Discuss and learn French: French vocabulary, French grammar, French culture etc.
To my knowledge, qui is usually used when talking about people, and que when talking about things. However, when I tried to translate this sentence on Google Translate to check my work, it gave me qui instead of que:
"A film which shines because of its originality."
My original sentence was:
"Un film que brille par son originalite."
Therefore I then searched on Google to see what I should use - qui or que, and I was surprised that there were more results for qui than que. What should I use in this case?
"Un film que brille par son originalite." or "Un film qui brille par son originalite."
Thanks in advance.
The only grammatical choice of the two would be qui in this case.
You may find this surprising if you are used to thinking that qui means "who". However, this isn't strictly true: qui means "who" at the start of a question. But to introduce a relative clause as in your sentence here, the choice between qui and que depends on whether they are the subject or object of the verb in the relative clause.
Unlike when asking a question, the choice doesn't depend on whether you're referring to a person or object in this case.
So, you use qui in your sentence because it effectively acts as the subject of the verb briller. There's some more information on when to use qui vs que in the grammar section of the web site.
If you're not sure if it's the subject or object, how do you tell? Well, as a rule of thumb, the thing being referred to in the relative clause is the subject, requiring qui in French, if changing it from singular to plural would also change the verb. In English, this rule of thumb works in the present tense (because in the past tense, English verbs don't change their form). So:
A film which shines because of...
Films which shine...
Notice how changing the singular "film" to plural "films" also means you have to change the verb. So that gives you a clue that it's the subject of the relative clause (and so needs qui in French).
On the other hand, consider this sentence:
The film that I am seeing tonight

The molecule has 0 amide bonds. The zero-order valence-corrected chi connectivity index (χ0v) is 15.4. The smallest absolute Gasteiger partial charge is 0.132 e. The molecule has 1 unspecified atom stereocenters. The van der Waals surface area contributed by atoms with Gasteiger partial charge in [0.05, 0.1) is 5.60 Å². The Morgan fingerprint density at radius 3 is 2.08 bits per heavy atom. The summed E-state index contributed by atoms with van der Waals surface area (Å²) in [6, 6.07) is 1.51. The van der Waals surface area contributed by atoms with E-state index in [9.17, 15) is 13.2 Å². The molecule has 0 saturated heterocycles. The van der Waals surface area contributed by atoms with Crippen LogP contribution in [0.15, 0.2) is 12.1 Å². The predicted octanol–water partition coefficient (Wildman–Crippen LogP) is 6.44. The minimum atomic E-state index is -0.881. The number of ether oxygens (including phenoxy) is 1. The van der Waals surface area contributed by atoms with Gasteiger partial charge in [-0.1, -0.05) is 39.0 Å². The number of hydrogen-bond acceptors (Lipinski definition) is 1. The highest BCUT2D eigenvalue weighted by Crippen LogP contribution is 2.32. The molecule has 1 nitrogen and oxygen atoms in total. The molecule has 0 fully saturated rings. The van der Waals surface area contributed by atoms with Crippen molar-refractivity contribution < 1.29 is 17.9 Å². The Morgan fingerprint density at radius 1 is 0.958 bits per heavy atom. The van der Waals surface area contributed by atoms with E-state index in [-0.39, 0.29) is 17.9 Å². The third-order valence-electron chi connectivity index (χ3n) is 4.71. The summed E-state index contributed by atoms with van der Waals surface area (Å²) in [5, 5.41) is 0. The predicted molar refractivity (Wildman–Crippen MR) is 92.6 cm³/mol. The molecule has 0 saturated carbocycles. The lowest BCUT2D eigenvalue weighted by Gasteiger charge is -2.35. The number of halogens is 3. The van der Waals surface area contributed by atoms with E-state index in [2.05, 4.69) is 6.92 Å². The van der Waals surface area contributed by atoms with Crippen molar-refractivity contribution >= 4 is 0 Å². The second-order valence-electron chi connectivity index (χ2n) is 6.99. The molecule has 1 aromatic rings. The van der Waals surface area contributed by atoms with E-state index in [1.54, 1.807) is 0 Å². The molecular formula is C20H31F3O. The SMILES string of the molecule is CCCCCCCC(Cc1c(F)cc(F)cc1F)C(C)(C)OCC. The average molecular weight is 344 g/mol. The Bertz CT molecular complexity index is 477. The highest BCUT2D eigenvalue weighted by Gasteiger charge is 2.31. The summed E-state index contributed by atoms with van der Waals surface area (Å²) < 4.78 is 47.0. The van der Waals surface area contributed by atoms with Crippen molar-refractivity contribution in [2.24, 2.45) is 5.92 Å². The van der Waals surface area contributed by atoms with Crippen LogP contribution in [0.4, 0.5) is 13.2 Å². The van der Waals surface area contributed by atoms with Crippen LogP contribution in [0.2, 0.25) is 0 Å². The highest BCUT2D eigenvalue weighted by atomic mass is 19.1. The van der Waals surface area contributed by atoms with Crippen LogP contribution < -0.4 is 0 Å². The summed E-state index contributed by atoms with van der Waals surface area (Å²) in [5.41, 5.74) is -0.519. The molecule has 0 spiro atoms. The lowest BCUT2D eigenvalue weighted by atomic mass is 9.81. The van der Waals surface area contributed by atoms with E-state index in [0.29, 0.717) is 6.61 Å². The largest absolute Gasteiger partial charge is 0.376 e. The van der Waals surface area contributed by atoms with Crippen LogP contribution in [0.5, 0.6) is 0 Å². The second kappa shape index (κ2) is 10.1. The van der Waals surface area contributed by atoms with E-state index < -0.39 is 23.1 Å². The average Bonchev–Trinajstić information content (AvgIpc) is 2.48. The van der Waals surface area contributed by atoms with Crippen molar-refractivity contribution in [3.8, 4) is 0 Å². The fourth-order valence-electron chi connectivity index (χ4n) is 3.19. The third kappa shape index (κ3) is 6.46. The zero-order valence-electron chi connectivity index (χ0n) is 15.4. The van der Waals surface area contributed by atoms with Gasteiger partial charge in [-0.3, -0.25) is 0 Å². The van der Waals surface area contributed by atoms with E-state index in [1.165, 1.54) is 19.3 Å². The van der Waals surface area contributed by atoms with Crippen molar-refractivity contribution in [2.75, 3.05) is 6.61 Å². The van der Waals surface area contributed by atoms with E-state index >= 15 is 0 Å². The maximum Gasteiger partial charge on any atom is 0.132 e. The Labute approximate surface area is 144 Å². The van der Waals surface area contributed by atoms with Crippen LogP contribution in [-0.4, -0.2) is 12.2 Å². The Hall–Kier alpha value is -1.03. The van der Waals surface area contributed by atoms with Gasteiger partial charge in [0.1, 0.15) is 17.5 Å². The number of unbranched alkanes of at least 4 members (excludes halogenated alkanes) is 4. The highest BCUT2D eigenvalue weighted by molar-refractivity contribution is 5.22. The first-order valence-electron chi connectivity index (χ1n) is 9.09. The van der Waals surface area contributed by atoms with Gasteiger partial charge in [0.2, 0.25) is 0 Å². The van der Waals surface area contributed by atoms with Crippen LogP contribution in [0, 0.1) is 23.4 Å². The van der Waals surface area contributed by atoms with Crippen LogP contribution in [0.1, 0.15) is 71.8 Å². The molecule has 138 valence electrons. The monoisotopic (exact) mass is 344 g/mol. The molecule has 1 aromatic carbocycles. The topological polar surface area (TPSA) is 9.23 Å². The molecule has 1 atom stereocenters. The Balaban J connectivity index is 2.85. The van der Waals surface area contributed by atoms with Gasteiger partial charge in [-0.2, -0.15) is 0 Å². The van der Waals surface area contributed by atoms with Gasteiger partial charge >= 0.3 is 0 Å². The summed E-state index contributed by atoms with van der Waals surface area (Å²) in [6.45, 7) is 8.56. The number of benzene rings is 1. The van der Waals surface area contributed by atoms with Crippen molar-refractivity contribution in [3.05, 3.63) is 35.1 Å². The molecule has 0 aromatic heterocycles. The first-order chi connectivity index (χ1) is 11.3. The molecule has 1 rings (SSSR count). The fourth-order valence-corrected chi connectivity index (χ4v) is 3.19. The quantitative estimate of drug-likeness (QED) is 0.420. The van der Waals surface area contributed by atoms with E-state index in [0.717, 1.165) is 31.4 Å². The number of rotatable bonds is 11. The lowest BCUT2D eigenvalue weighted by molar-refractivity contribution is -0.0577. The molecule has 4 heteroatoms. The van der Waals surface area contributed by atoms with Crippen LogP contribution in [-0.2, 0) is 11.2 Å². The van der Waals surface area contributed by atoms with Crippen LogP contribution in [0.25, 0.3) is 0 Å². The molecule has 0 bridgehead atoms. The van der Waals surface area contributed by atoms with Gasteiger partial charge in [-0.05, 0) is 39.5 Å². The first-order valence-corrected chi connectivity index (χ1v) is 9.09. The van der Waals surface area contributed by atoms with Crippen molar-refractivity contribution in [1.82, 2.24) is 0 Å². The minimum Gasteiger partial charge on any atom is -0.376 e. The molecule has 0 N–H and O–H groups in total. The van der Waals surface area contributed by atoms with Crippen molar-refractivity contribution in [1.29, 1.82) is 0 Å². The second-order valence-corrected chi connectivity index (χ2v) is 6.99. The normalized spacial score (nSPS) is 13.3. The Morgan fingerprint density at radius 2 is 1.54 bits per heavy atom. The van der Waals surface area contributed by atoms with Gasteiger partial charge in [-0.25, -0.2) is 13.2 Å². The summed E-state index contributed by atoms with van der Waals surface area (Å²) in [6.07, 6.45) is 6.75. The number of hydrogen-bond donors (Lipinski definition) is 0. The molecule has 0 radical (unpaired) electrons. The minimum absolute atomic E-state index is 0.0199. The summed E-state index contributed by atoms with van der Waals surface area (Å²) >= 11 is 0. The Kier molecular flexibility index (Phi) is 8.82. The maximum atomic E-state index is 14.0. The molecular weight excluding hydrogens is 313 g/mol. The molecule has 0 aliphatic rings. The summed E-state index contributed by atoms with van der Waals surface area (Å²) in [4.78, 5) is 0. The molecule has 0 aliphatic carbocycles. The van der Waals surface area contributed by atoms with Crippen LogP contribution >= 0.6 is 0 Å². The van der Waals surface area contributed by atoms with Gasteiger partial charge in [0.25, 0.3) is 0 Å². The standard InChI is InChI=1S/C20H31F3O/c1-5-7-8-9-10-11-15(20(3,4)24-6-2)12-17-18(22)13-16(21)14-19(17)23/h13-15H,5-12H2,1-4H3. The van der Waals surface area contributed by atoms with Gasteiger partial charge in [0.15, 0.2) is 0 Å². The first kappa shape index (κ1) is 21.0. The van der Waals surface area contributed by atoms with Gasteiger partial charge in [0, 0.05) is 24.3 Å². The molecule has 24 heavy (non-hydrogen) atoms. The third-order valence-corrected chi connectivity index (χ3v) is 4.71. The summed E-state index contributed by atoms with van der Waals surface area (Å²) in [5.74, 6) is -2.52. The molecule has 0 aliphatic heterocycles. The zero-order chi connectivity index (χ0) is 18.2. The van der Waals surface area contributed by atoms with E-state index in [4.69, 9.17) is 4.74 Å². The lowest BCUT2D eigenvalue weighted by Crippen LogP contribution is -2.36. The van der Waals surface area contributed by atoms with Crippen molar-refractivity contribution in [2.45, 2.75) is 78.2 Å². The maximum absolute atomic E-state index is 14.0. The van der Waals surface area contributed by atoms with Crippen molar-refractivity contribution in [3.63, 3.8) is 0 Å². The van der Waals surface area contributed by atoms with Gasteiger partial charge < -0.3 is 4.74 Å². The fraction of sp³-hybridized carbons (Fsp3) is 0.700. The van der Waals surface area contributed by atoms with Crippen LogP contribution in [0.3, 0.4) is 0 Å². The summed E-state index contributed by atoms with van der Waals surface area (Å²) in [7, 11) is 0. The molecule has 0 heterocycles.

The films that I am seeing tonight
In this case, changing "film" to "films" makes no difference to the verb. So that is a clue that you would use que in French. (I stress this rule of thumb only works in the present tense, and also wouldn't work if the verb was one of the "special" modal verbs in English that never change their form: should, must, would etc.)
Thanks for the in-depth explanation and links. Could you give me an example of when to use que instead of qui please?
I also found that this is true with ce qui and ce que. When a PN is used to replace the subject use ce qui, but when it's to replace a direct object use ce que. Two verbs in a sentence usually tells if a direct object is needed.
well, there is a very simple way to understand it (I get a video about that but the kind administrator is going to ban me if I add it), so:
A film wich shines: the subject of shines ( a film) is before which so QUI in French: un film qui brille
A film that I want to see: the subject I is after that so QUE: un film que je veux voir
(I know that some are going to say that the reel subject is "which" ok ok, but it is easier like that)
If the video actually relates to this question and isn't just an advert or copyright violation, then you are welcome to add it.
The simple way to remember which one to use is that: "que" is always followed by a pronoun.
So in your sentence you would use "qui".
The theory is even simpler :
qui is used when referring to a subject in a sub-clause :
L'animal donne du lait - l'animal s'appelle une vache
l'animal qui donne du lait, s'appelle une vâche - the animal that gives milk is called a cow.
que is used when referring to a direct object in a sub-clause
L'animal a été tué dans un abattoir. Nous mangeons l'animal.
l'animal que nous mangeons, a été tué dans un abattoir - the animal that we eat, was killed in a slaughterhouse.
Note also your spelling : l'originalité.